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Wanted: Dead, Not Alive: The LAPD is Afraid of What Renegade Cop Chris Dorner has to Say

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Friends in Los Angeles tell me nothing has changed, though of course the police weaponry has gotten heavier and their surveillance capabilities have gotten more sophisticated and invasive.

It is clear from the LAPD's paramilitary response to the Occupy movement in Los Angeles, which included planting undercover cops among the occupiers, some of whom reportedly were agents provocateur who tried to encourage protesters to commit acts of violence, and which ended with police violence and gratuitous arrests, as in New York, that nothing has changed.

In other words, Dorner may be irrational, but he ain't crazy.

A black military veteran, Dorner joined the police because he reportedly believed in service. Unable to go along with the militarist policing he saw on the job, he protested through channels and was apparently rewarded by being fired. Now, in his own violent way, he is trying to warn us all that something is rotten in the LAPD, and by extension, in the whole police system in the US. Police departments almost everywhere in the US, have morphed, particularly since 9/11/2001, from a role of providing public safety and law enforcement into agencies of brutal fascist control.

As Dorner says in his lengthy   manifesto   (actually quite explicit and literate, but described as "ranting" in corporate media accounts), in which he explains his actions and indicts the LAPD, "The enemy combatants in LA are not the citizens and suspects, it's the police officers."

That could be said of many US police departments, I'm afraid.

Example: Last fall, I had the experience of trying to hitchhike in my little suburban town. A young cop drove up and informed me (incorrectly, it turns out) that it was illegal to hitchhike in Pennsylvania. When I expressed surprise at this and told him I was a journalist working on an article on hitchhiking, he then threatened me directly, saying that if I continued to try and thumb a ride, he would "take you in and lock you up." 

When I called a lawyer friend and said I was inclined to take the officer up on that threat, since I was within my rights under the law hitchhiking as long as I was standing off the road, he warned me against it, saying, "You don't know what could happen to you if you got arrested."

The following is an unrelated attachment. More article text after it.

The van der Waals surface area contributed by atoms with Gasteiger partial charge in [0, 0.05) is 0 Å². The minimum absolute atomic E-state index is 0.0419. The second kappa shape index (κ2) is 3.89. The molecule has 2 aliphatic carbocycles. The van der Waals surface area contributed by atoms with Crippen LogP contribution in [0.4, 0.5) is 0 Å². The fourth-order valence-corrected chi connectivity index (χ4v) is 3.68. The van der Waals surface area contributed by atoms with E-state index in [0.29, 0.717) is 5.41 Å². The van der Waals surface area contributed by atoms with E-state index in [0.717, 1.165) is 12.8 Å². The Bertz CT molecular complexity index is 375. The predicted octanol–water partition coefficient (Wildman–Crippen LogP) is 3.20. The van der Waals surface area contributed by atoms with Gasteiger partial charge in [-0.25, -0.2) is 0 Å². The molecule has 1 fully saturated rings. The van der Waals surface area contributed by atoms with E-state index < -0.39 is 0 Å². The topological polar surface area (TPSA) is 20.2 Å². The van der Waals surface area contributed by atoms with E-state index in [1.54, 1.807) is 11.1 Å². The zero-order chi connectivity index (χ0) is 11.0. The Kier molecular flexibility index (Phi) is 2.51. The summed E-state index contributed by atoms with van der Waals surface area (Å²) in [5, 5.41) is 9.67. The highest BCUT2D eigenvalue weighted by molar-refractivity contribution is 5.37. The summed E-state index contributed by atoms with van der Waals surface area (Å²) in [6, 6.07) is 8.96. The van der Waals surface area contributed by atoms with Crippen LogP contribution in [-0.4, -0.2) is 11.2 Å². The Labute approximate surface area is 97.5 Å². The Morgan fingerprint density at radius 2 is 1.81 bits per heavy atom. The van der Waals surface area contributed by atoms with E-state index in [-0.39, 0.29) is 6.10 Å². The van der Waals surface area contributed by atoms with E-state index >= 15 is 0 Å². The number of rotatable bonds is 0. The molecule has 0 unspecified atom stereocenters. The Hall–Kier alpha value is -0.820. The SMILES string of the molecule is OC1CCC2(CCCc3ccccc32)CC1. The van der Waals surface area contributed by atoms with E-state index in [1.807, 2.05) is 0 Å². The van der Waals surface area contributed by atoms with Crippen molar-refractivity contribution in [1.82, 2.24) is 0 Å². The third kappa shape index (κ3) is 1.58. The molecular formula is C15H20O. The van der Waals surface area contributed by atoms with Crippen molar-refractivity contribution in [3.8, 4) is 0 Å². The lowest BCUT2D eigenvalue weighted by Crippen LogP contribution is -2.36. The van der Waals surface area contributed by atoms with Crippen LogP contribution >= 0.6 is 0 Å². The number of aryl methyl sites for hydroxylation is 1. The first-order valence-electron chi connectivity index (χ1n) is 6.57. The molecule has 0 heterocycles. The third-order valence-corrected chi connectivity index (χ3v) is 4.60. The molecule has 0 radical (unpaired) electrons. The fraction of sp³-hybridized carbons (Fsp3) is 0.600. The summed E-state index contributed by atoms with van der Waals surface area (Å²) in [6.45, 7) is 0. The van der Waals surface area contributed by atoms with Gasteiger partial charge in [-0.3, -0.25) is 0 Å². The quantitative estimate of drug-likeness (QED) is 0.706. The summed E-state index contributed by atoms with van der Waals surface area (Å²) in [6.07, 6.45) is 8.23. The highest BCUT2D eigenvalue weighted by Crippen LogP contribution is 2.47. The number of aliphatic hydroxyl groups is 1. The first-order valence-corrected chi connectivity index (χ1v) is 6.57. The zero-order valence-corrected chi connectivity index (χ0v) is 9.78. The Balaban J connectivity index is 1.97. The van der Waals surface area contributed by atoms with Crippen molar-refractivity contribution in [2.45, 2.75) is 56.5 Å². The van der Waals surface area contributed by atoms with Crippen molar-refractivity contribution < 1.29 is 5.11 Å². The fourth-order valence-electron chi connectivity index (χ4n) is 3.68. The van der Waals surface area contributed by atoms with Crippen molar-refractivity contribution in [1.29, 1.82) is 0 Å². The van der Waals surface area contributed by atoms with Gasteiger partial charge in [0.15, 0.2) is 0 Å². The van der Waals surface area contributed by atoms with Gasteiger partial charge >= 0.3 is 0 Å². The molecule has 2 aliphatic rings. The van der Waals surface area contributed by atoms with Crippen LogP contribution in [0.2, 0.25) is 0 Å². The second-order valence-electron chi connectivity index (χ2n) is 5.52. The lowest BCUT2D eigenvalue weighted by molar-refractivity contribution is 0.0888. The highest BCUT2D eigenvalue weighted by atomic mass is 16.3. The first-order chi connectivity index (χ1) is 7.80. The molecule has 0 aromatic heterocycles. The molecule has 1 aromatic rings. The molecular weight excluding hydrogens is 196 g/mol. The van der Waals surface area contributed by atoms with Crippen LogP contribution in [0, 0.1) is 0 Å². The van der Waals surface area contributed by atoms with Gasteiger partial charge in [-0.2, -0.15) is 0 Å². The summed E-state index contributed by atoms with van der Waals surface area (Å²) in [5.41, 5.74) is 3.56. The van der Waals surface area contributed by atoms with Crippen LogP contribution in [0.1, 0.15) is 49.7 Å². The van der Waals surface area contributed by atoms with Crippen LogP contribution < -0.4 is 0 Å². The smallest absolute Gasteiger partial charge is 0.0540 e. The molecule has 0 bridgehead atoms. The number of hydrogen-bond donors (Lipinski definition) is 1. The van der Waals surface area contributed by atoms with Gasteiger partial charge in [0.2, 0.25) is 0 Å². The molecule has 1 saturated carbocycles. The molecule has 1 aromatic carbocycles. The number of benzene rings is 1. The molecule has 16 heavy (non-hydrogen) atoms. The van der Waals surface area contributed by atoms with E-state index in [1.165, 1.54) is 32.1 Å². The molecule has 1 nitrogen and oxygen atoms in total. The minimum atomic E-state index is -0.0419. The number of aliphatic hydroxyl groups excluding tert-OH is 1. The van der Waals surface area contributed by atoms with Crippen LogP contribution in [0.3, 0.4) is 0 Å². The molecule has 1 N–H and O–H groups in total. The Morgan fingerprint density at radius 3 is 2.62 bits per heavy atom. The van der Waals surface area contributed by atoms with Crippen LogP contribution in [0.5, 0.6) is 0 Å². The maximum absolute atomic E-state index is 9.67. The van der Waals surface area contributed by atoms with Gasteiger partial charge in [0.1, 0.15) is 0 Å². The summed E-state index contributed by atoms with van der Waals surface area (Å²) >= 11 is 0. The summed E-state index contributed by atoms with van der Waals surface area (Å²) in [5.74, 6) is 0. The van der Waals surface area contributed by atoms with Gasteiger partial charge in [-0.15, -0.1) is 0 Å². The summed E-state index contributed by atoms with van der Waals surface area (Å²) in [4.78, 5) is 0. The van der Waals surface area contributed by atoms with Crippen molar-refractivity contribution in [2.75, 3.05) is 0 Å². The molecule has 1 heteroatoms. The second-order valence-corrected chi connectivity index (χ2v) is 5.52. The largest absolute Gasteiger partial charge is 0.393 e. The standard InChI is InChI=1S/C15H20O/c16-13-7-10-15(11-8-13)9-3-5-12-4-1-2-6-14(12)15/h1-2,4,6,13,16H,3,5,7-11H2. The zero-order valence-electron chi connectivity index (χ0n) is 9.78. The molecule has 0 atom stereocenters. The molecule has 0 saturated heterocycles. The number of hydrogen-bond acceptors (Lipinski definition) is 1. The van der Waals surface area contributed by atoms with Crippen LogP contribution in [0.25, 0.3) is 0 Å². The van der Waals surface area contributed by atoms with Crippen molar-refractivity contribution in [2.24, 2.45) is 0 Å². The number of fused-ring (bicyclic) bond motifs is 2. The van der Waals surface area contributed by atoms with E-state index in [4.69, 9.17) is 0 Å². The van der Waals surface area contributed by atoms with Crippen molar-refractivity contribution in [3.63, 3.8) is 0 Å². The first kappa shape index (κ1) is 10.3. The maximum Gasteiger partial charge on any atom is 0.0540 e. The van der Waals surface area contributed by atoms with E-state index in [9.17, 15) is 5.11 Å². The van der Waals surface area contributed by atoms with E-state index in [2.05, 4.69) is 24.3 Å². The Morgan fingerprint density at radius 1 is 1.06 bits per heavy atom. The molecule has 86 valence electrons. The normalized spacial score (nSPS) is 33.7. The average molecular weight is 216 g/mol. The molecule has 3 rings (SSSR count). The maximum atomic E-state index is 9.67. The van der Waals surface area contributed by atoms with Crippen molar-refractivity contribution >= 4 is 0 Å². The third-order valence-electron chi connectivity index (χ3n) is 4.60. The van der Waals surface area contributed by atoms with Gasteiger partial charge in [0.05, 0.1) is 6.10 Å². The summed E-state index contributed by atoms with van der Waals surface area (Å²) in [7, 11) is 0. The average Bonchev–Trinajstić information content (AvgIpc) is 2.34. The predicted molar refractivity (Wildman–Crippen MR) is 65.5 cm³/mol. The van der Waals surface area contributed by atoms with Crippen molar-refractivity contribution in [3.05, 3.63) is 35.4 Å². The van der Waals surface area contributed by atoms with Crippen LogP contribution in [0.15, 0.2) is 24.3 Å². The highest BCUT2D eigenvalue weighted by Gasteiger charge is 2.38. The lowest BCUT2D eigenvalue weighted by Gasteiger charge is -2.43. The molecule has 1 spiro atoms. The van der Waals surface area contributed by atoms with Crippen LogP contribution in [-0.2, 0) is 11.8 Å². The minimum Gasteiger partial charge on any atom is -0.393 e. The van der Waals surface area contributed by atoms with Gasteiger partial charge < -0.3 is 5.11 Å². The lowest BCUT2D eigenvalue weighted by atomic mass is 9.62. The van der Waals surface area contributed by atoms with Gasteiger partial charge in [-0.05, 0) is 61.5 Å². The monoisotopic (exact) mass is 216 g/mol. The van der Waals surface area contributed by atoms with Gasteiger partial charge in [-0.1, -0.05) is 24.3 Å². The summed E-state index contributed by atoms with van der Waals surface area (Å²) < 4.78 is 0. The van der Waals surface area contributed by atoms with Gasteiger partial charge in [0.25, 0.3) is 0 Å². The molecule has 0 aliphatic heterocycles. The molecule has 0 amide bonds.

And of course he's right. An arrest, even a wrongful arrest, in the US these days can lead to an added charge -- much more serious -- of resisting arrest, with a court basing its judgement on the word of the officer in the absence of any other witnesses. It can also lead to physical injury or worse, if the officer wants to lie and claim that the arrested person threatened him or her.  

If I had been in Los Angeles, I would most likely have been locked up for an incident like that. Forget about any warning. You aren't supposed to talk back to cops in L.A. And if you are black or Latino, the results of such an arrest could be much worse.

I remember once witnessing LAPD cops stopping a few Latino youths who had been joyriding in what might have been a stolen car. There was a helicopter overhead, and perhaps a dozen patrol cars that had converged on the scene, outside a shopping mall in Silverlake. I ran over to see what was happening and watched as the cops grabbed the kids, none of whom was armed, out of the vehicle and slammed them against the car brutally. It was looking pretty ugly, but by then neighbors from the surrounding homes, most of them Latino, who had poured out onto their lawns because of the commotion, began yelling at the cops. One man shouted, "We see what you're doing. These boys are all healthy. If anything happens to any of them after you arrest them we will report you!"

        The cops grudgingly backed off in their attack on the boys, and took them away in a squad car. I don't know what happened to them after that, but they were most certainly saved, by quick community response, from an on-the-spot Rodney King-style beating that could have seriously injured them, or worse.